The government of Serbia has made its peace and established diplomatic relations with all other former Yugoslav countries, but not with Kosovo. In Serbian eyes, Kosovo's declaration of independence in 2008 was a unilateral and therefore legally invalid change of state borders. Belgrade officially still considers Kosovo a 'renegade province', and it actually has a lot of international support for that position (2).
The irony is that on the longer term, both Kosovo and Serbia want the same thing: EU membership. Ironically, that wish could lead to Yugoslav reunification some years down the road – within the EU. Slovenia and Croatia have already joined, and all other ex-Yugoslav states would like to follow their example. Macedonia, Montenegro and Serbia have already submitted an official application. The EU considers Bosnia and Kosovo 'potential candidates'.
Kosovo is the main stumbling block on Serbia's road to EU membership. Even after the end of hostilities, skirmishes continued, between the ethnically Albanian majority and the ethnically Serbian minority within Kosovo, and vice versa in Serbian territories directly adjacent. Tensions are dormant at best. A renewed outbreak of armed conflict is not unthinkable.
Land for peace?
Mitrovica isn't the only area majority-Serb area in Kosovo, but the others are enclaved and fear being abandoned in a land swap.
In fact, relations between Kosovo and Serbia have deteriorated spectacularly in the past few months. At the end of November, Kosovo was refused membership of Interpol, mainly on the insistence of Serbia. In retaliation, Kosovo imposed a 100% tariff on all imports from Serbia. After which Serbia's prime minister Ana Brnabic refused to exclude her country's "option" to intervene militarily in Kosovo. Upon which Kosovo's government decided to start setting up its own army – despite its prohibition to do so as one of the conditions of its continued NATO-protected independence.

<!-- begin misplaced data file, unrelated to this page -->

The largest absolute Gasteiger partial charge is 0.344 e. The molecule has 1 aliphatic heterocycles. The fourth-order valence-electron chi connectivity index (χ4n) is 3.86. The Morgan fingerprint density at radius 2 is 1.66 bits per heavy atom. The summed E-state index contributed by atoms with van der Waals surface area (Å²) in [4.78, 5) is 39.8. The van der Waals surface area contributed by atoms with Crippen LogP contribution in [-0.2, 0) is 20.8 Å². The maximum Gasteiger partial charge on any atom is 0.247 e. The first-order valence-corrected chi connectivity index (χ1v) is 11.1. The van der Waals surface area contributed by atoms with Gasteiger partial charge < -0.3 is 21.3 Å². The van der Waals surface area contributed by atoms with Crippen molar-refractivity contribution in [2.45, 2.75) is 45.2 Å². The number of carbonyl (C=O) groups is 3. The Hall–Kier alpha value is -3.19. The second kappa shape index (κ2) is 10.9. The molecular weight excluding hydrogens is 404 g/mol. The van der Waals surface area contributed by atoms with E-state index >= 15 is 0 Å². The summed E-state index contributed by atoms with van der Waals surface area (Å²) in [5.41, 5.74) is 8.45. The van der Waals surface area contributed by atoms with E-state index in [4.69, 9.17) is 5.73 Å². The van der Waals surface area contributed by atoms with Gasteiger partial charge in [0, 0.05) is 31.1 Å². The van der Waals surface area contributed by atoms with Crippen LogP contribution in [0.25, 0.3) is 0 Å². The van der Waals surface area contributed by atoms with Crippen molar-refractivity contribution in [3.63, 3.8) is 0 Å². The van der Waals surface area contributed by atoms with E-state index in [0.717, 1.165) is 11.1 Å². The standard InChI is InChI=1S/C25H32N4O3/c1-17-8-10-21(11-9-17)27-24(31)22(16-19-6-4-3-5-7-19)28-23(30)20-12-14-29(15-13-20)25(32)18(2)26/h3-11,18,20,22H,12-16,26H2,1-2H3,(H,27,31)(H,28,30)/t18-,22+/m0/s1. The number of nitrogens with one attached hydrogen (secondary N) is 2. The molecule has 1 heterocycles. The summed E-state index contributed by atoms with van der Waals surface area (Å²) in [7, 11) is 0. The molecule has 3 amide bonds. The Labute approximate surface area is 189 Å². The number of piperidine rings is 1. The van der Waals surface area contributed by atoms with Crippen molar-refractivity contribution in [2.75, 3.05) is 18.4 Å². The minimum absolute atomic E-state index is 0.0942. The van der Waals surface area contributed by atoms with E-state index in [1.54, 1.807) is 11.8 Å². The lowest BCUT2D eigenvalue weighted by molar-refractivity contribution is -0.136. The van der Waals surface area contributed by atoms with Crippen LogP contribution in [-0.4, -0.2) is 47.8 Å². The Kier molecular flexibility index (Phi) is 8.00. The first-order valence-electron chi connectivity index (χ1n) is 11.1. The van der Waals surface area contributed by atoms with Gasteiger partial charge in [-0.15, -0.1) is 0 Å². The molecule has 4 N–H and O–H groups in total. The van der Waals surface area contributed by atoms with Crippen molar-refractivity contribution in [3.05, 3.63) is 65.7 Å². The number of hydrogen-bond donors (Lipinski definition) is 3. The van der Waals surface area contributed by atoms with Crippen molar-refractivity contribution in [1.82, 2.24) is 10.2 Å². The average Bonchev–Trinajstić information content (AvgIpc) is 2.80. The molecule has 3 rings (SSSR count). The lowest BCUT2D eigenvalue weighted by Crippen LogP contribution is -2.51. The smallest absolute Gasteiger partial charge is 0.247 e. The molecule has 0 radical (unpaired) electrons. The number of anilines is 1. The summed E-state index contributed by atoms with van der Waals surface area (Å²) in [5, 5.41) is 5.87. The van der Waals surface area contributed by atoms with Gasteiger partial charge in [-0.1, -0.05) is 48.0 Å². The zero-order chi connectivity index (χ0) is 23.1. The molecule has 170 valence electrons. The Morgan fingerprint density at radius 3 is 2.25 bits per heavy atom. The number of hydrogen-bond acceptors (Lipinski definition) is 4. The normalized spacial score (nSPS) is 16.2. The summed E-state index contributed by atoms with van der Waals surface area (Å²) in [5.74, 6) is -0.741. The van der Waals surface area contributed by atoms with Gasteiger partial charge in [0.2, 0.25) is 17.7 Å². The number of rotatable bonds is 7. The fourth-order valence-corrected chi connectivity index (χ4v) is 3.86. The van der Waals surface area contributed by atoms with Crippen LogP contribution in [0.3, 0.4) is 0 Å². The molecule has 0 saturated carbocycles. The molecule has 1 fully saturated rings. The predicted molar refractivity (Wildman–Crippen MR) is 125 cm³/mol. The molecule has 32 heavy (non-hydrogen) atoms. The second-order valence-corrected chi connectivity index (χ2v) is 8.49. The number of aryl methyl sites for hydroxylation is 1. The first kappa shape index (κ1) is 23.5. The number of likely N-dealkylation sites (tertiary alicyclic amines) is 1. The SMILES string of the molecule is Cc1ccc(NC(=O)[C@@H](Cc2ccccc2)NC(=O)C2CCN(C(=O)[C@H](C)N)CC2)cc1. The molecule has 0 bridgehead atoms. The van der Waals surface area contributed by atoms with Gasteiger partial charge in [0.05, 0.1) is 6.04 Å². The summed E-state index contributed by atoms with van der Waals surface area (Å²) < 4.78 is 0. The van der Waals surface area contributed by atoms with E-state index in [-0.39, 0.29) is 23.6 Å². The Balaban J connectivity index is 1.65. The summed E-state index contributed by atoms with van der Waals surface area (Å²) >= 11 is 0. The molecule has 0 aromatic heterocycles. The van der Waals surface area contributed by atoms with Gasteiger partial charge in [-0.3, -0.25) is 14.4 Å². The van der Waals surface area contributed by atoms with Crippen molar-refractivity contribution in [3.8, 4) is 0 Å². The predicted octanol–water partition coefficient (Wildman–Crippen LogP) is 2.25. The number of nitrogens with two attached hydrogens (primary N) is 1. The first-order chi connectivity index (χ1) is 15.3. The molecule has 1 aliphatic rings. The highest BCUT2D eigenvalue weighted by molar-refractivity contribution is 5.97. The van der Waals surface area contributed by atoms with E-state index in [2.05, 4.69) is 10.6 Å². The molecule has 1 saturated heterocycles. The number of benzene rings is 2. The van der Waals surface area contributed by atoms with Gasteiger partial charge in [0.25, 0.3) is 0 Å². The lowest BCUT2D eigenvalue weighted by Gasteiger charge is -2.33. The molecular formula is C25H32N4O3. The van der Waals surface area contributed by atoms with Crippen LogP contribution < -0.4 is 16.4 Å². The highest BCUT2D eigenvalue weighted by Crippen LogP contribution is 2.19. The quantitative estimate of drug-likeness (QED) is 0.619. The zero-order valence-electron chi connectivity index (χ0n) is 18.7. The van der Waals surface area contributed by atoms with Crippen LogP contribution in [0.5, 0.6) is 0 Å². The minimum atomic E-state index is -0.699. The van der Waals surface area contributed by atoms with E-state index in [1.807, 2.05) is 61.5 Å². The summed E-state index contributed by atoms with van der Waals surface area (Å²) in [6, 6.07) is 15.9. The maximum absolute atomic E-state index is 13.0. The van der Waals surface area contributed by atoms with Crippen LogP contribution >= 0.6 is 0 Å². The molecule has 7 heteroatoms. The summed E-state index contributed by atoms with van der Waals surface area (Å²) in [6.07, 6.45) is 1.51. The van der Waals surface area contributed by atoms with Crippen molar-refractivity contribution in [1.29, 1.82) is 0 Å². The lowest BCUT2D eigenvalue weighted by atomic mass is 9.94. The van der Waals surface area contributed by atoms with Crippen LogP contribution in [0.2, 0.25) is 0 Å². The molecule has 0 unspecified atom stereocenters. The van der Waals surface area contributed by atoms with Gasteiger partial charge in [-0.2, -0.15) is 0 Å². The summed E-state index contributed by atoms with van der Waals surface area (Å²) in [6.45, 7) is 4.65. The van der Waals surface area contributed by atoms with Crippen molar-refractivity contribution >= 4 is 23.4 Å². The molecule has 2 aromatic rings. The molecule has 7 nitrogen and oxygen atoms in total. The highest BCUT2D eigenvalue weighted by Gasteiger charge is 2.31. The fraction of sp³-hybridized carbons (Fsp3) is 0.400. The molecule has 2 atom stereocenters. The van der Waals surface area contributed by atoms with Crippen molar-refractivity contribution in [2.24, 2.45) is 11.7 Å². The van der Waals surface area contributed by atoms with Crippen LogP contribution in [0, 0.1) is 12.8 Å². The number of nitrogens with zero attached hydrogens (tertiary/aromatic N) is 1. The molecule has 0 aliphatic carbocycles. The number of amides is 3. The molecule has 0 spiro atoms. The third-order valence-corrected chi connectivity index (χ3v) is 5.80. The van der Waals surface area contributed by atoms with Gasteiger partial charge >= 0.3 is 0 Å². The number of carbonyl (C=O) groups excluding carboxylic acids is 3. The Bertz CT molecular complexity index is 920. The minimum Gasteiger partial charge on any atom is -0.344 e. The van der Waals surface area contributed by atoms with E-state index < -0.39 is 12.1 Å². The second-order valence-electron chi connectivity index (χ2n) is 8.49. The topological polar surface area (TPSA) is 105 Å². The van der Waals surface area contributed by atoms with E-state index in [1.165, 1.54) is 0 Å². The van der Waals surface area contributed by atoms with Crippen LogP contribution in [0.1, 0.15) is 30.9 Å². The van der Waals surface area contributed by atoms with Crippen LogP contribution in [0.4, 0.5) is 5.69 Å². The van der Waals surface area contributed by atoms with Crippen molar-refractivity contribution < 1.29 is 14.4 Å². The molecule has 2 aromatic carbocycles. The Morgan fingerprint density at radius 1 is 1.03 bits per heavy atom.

The protracted death of Yugoslavia will be over only when this conflict is finally resolved. The best way to do that, politicians on both sides have suggested, is for the borders reflect the ethnic makeup of the frontier between Kosovo and Serbia.
The biggest and most obvious pieces of the puzzle are the Serbian-majority district of Mitrovica in northern Kosovo, and the Albanian-majority Presevo Valley, in southwestern Serbia. That land swap was suggested previous summer by Hashim Thaci and Aleksandar Vucic, presidents of Kosovo and Serbia respectively. Best-case scenario: that would eliminate the main obstacle to mutual recognition, joint EU membership and future prosperity.